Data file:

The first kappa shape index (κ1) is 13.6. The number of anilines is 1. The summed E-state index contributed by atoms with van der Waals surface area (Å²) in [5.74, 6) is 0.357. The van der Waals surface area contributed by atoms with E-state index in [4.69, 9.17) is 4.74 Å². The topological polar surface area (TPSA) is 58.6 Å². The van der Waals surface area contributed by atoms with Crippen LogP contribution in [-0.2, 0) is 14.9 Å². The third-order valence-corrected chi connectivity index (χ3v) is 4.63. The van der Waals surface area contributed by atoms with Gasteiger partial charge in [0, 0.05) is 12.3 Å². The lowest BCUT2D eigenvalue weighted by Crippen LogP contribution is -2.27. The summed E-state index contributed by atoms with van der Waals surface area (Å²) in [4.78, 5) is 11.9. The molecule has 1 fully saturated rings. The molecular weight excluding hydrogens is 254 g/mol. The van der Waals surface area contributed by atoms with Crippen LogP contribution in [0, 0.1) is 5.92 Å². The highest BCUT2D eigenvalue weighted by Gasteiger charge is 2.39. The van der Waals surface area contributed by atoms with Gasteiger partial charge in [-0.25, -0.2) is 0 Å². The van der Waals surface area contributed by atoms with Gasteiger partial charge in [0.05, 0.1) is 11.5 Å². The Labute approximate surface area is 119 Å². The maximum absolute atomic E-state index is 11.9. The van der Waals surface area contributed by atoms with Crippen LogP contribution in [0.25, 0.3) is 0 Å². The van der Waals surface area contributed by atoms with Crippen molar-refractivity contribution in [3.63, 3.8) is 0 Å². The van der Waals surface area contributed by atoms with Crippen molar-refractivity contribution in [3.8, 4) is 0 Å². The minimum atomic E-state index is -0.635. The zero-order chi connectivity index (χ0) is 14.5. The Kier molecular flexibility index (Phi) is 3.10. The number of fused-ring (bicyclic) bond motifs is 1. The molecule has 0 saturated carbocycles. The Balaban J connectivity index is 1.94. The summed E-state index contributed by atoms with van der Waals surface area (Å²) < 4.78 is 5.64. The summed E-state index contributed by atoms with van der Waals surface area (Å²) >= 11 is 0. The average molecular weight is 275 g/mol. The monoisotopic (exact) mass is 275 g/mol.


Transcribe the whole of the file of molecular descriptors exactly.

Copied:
The first kappa shape index (κ1) is 13.6. The number of anilines is 1. The summed E-state index contributed by atoms with van der Waals surface area (Å²) in [5.74, 6) is 0.357. The van der Waals surface area contributed by atoms with E-state index in [4.69, 9.17) is 4.74 Å². The topological polar surface area (TPSA) is 58.6 Å². The van der Waals surface area contributed by atoms with Crippen LogP contribution in [-0.2, 0) is 14.9 Å². The third-order valence-corrected chi connectivity index (χ3v) is 4.63. The van der Waals surface area contributed by atoms with Gasteiger partial charge in [0, 0.05) is 12.3 Å². The lowest BCUT2D eigenvalue weighted by Crippen LogP contribution is -2.27. The summed E-state index contributed by atoms with van der Waals surface area (Å²) in [4.78, 5) is 11.9. The molecule has 1 fully saturated rings. The molecular weight excluding hydrogens is 254 g/mol. The van der Waals surface area contributed by atoms with Crippen LogP contribution in [0, 0.1) is 5.92 Å². The highest BCUT2D eigenvalue weighted by Gasteiger charge is 2.39. The van der Waals surface area contributed by atoms with Gasteiger partial charge in [-0.25, -0.2) is 0 Å². The van der Waals surface area contributed by atoms with Gasteiger partial charge in [0.05, 0.1) is 11.5 Å². The Labute approximate surface area is 119 Å². The maximum absolute atomic E-state index is 11.9. The van der Waals surface area contributed by atoms with Crippen LogP contribution in [0.25, 0.3) is 0 Å². The van der Waals surface area contributed by atoms with Crippen molar-refractivity contribution in [3.63, 3.8) is 0 Å². The van der Waals surface area contributed by atoms with Crippen molar-refractivity contribution in [3.8, 4) is 0 Å². The minimum atomic E-state index is -0.635. The zero-order chi connectivity index (χ0) is 14.5. The Kier molecular flexibility index (Phi) is 3.10. The number of fused-ring (bicyclic) bond motifs is 1. The molecule has 0 saturated carbocycles. The Balaban J connectivity index is 1.94. The summed E-state index contributed by atoms with van der Waals surface area (Å²) < 4.78 is 5.64. The summed E-state index contributed by atoms with van der Waals surface area (Å²) >= 11 is 0. The average molecular weight is 275 g/mol. The monoisotopic (exact) mass is 275 g/mol.